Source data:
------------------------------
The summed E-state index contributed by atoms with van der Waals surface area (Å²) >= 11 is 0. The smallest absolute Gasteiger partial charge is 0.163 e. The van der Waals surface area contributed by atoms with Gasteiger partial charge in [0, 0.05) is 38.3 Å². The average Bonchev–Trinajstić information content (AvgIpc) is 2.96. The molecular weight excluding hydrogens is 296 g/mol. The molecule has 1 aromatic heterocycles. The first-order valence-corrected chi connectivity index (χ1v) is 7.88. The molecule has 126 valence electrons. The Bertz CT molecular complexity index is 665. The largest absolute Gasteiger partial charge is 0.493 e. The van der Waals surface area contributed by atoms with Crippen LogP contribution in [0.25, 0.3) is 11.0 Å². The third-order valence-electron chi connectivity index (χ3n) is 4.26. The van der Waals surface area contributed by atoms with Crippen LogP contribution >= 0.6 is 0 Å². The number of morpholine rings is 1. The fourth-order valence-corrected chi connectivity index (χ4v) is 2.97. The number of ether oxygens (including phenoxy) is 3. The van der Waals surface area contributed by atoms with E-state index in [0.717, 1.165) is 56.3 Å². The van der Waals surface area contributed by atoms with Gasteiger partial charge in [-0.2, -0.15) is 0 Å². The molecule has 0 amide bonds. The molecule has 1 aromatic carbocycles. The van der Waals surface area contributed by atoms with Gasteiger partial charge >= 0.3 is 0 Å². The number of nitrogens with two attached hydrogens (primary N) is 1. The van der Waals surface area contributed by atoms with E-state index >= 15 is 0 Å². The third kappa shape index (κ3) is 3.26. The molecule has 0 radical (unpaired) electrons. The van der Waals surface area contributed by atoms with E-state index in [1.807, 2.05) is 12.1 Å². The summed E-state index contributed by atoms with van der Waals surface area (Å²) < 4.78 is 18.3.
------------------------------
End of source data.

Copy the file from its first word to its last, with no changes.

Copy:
The summed E-state index contributed by atoms with van der Waals surface area (Å²) >= 11 is 0. The smallest absolute Gasteiger partial charge is 0.163 e. The van der Waals surface area contributed by atoms with Gasteiger partial charge in [0, 0.05) is 38.3 Å². The average Bonchev–Trinajstić information content (AvgIpc) is 2.96. The molecular weight excluding hydrogens is 296 g/mol. The molecule has 1 aromatic heterocycles. The first-order valence-corrected chi connectivity index (χ1v) is 7.88. The molecule has 126 valence electrons. The Bertz CT molecular complexity index is 665. The largest absolute Gasteiger partial charge is 0.493 e. The van der Waals surface area contributed by atoms with Crippen LogP contribution in [0.25, 0.3) is 11.0 Å². The third-order valence-electron chi connectivity index (χ3n) is 4.26. The van der Waals surface area contributed by atoms with Crippen LogP contribution >= 0.6 is 0 Å². The number of morpholine rings is 1. The fourth-order valence-corrected chi connectivity index (χ4v) is 2.97. The number of ether oxygens (including phenoxy) is 3. The van der Waals surface area contributed by atoms with E-state index in [0.717, 1.165) is 56.3 Å². The van der Waals surface area contributed by atoms with Gasteiger partial charge in [-0.2, -0.15) is 0 Å². The molecule has 0 amide bonds. The molecule has 1 aromatic carbocycles. The van der Waals surface area contributed by atoms with Gasteiger partial charge >= 0.3 is 0 Å². The number of nitrogens with two attached hydrogens (primary N) is 1. The van der Waals surface area contributed by atoms with E-state index >= 15 is 0 Å². The third kappa shape index (κ3) is 3.26. The molecule has 0 radical (unpaired) electrons. The van der Waals surface area contributed by atoms with E-state index in [1.807, 2.05) is 12.1 Å². The summed E-state index contributed by atoms with van der Waals surface area (Å²) < 4.78 is 18.3.